The thing that really stands out in my memories of Sept 11, 2001, is the astonishing unity of the majority of Americans – sadness, love of country, enormous anger towards our enemies. Remember the members of Congress standing on the Capitol steps, singing God Bless America?
My friends, coworkers and I exchanged emails, as we tried to find ways we could help and honor those who had died in New York, Washington, and Pennsylvania. We joined in the candle lighting on the Friday after the attacks. We watched the service at the National Cathedral, where our President gave an uplifting address to the nation.
He said, “It is said that adversity introduces us to ourselves. This is true of a nation as well. In this trial, we have been reminded and the world has seen that our fellow Americans are generous and kind, resourceful and brave.
We see our national character in rescuers working past exhaustion, in long lines of blood donors, in thousands of citizens who have asked to work and serve in any way possible. And we have seen our national character in eloquent acts of sacrifice. ……… On this national day of prayer and remembrance, we ask almighty God to watch over our nation and grant us patience and resolve in all that is to come. We pray that He will comfort and console those who now walk in sorrow. We thank Him for each life we now must mourn, and the promise of a life to come. As we’ve been assured, neither death nor life nor angels nor principalities, nor powers nor things present nor things to come nor height nor depth can separate us from God’s love. May He bless the souls of the departed. May He comfort our own. And may He always guide our country.”
It seemed that almost everyone wanted to contribute, to give money, give blood, or donate time, fly flags, say prayers, light candles. We were united as a country as we had not been for a long time.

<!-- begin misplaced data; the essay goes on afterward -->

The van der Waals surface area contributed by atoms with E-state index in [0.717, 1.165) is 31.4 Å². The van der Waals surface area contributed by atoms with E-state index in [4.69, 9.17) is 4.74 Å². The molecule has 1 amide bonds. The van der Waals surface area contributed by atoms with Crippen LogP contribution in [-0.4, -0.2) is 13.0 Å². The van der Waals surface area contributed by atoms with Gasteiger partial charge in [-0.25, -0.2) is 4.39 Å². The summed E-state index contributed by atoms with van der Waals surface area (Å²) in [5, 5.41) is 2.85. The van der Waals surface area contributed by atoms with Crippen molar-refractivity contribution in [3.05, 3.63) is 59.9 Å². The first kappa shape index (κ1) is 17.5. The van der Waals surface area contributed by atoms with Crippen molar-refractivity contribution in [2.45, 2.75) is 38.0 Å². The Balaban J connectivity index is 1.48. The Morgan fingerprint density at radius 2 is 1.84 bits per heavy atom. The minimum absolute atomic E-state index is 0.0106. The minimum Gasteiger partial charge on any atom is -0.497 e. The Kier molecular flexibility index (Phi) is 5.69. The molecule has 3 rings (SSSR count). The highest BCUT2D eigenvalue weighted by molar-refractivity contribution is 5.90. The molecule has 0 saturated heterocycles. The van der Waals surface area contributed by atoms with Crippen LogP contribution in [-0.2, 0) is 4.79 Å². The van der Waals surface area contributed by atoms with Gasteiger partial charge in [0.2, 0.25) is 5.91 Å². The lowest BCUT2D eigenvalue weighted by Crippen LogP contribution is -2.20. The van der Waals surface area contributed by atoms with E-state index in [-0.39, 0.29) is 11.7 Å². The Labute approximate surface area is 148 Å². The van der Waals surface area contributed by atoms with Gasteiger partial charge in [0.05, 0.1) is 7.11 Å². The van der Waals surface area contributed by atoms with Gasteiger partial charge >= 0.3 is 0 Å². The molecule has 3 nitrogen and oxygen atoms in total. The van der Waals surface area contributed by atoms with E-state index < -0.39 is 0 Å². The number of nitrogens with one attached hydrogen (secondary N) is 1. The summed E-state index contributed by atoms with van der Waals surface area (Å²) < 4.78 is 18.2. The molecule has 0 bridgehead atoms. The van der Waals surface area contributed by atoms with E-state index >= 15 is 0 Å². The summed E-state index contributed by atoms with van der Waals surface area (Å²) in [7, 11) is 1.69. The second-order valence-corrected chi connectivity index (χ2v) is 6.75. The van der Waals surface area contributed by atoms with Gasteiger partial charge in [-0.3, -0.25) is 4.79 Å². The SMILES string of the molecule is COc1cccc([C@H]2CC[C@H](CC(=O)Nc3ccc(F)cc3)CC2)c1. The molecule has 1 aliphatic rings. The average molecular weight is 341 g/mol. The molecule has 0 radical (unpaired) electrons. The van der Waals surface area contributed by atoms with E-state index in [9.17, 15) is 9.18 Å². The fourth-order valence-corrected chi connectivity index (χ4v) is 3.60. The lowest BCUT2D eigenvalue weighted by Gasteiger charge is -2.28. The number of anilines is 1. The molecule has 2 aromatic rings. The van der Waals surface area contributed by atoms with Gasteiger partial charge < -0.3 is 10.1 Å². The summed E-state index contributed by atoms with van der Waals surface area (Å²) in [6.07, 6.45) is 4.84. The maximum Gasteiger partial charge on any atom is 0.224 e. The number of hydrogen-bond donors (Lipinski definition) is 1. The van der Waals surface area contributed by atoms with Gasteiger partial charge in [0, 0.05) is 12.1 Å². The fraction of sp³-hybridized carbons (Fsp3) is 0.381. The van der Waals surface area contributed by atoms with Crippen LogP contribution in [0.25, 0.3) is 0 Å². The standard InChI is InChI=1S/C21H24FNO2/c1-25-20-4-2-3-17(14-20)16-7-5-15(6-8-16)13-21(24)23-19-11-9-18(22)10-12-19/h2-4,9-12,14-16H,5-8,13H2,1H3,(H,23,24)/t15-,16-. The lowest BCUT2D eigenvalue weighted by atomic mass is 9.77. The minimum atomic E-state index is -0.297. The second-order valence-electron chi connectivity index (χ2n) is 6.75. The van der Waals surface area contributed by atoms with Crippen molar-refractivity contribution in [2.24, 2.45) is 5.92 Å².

One of the emails I received contained an editorial from a Romanian newspaper. Perhaps you received it too. I’m repeating it here because I think it is an interesting assessment by an outsider of what America means.
Editorial from a Romanian newspaper by Cornel Nistorescu
Why are Americans so united? They don’t resemble one another even if you paint them! They speak all the languages of the world and form an astonishing mixture of civilizations. Some of them are nearly extinct, others are incompatible with one another, and in matters of religious beliefs, not even God can count how many they are.
Still, the American tragedy turned three hundred million people into a hand put on the heart. Nobody rushed to accuse the White House, the army, the secret services that they are only a bunch of losers. Nobody rushed to empty their bank accounts. Nobody rushed on the streets nearby to gape about.
The Americans volunteered to donate blood and to give a helping hand. After the first moments of panic, they raised the flag on the smoking ruins, putting on T-shirts, caps and ties in the colours of the national flag. They placed flags on buildings and cars as if in every place and on every car a minister or the president was passing. On every occasion they started singing their traditional song: “God Bless America!”.